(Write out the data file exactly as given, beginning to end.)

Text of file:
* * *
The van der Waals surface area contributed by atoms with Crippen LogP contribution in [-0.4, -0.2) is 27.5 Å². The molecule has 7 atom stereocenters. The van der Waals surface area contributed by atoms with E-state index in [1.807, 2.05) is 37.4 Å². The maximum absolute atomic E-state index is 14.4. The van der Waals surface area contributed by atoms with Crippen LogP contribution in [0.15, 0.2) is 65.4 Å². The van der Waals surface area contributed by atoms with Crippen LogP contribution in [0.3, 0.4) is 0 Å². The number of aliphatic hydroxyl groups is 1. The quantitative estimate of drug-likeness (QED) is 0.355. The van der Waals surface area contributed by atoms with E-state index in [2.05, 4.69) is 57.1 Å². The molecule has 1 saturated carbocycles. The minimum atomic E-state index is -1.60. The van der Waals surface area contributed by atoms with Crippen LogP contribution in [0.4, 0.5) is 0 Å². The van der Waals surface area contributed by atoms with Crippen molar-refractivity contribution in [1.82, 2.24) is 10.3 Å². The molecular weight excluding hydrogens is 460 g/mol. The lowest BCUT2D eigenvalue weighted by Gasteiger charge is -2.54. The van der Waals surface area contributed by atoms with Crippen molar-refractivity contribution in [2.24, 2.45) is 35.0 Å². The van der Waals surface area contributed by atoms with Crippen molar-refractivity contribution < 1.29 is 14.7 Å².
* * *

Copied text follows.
The van der Waals surface area contributed by atoms with Crippen LogP contribution in [-0.4, -0.2) is 27.5 Å². The molecule has 7 atom stereocenters. The van der Waals surface area contributed by atoms with E-state index in [1.807, 2.05) is 37.4 Å². The maximum absolute atomic E-state index is 14.4. The van der Waals surface area contributed by atoms with Crippen LogP contribution in [0.15, 0.2) is 65.4 Å². The van der Waals surface area contributed by atoms with Crippen LogP contribution in [0.3, 0.4) is 0 Å². The number of aliphatic hydroxyl groups is 1. The quantitative estimate of drug-likeness (QED) is 0.355. The van der Waals surface area contributed by atoms with E-state index in [2.05, 4.69) is 57.1 Å². The molecule has 1 saturated carbocycles. The minimum atomic E-state index is -1.60. The van der Waals surface area contributed by atoms with Crippen LogP contribution in [0.4, 0.5) is 0 Å². The van der Waals surface area contributed by atoms with Crippen molar-refractivity contribution in [1.82, 2.24) is 10.3 Å². The molecular weight excluding hydrogens is 460 g/mol. The lowest BCUT2D eigenvalue weighted by Gasteiger charge is -2.54. The van der Waals surface area contributed by atoms with Crippen molar-refractivity contribution in [2.24, 2.45) is 35.0 Å². The van der Waals surface area contributed by atoms with Crippen molar-refractivity contribution < 1.29 is 14.7 Å².